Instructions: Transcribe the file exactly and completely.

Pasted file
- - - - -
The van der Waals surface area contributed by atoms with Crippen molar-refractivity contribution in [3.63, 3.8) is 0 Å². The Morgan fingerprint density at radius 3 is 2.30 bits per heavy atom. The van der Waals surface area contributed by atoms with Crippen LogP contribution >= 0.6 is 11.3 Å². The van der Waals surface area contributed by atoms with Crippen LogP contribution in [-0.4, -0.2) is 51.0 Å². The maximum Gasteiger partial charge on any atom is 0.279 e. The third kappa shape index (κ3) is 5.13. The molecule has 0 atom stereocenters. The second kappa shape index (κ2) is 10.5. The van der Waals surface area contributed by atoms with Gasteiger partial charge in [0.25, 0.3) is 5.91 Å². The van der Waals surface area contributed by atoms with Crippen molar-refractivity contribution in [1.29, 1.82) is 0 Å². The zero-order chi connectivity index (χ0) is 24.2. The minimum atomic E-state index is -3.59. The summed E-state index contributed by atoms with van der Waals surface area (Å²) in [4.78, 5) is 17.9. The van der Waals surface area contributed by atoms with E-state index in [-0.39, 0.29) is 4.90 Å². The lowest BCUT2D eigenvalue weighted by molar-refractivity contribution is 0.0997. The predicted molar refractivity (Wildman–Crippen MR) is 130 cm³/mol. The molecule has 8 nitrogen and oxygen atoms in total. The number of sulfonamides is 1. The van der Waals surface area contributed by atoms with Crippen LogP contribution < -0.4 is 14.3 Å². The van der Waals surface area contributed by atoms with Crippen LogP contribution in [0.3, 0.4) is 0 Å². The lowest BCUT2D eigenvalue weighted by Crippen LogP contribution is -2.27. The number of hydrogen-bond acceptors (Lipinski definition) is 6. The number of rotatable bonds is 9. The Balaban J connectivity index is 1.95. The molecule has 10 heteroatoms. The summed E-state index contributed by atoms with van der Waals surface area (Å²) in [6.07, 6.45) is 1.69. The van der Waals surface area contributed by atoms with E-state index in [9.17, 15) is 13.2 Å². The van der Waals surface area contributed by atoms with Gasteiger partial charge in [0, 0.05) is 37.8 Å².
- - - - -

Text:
The van der Waals surface area contributed by atoms with Crippen molar-refractivity contribution in [3.63, 3.8) is 0 Å². The Morgan fingerprint density at radius 3 is 2.30 bits per heavy atom. The van der Waals surface area contributed by atoms with Crippen LogP contribution >= 0.6 is 11.3 Å². The van der Waals surface area contributed by atoms with Crippen LogP contribution in [-0.4, -0.2) is 51.0 Å². The maximum Gasteiger partial charge on any atom is 0.279 e. The third kappa shape index (κ3) is 5.13. The molecule has 0 atom stereocenters. The second kappa shape index (κ2) is 10.5. The van der Waals surface area contributed by atoms with Gasteiger partial charge in [0.25, 0.3) is 5.91 Å². The van der Waals surface area contributed by atoms with Crippen molar-refractivity contribution in [1.29, 1.82) is 0 Å². The zero-order chi connectivity index (χ0) is 24.2. The minimum atomic E-state index is -3.59. The summed E-state index contributed by atoms with van der Waals surface area (Å²) in [4.78, 5) is 17.9. The van der Waals surface area contributed by atoms with E-state index in [-0.39, 0.29) is 4.90 Å². The lowest BCUT2D eigenvalue weighted by molar-refractivity contribution is 0.0997. The predicted molar refractivity (Wildman–Crippen MR) is 130 cm³/mol. The molecule has 8 nitrogen and oxygen atoms in total. The number of sulfonamides is 1. The van der Waals surface area contributed by atoms with Crippen LogP contribution < -0.4 is 14.3 Å². The van der Waals surface area contributed by atoms with Crippen LogP contribution in [0.3, 0.4) is 0 Å². The lowest BCUT2D eigenvalue weighted by Crippen LogP contribution is -2.27. The number of hydrogen-bond acceptors (Lipinski definition) is 6. The number of rotatable bonds is 9. The Balaban J connectivity index is 1.95. The molecule has 10 heteroatoms. The summed E-state index contributed by atoms with van der Waals surface area (Å²) in [6.07, 6.45) is 1.69. The van der Waals surface area contributed by atoms with E-state index in [9.17, 15) is 13.2 Å². The van der Waals surface area contributed by atoms with Gasteiger partial charge in [0, 0.05) is 37.8 Å².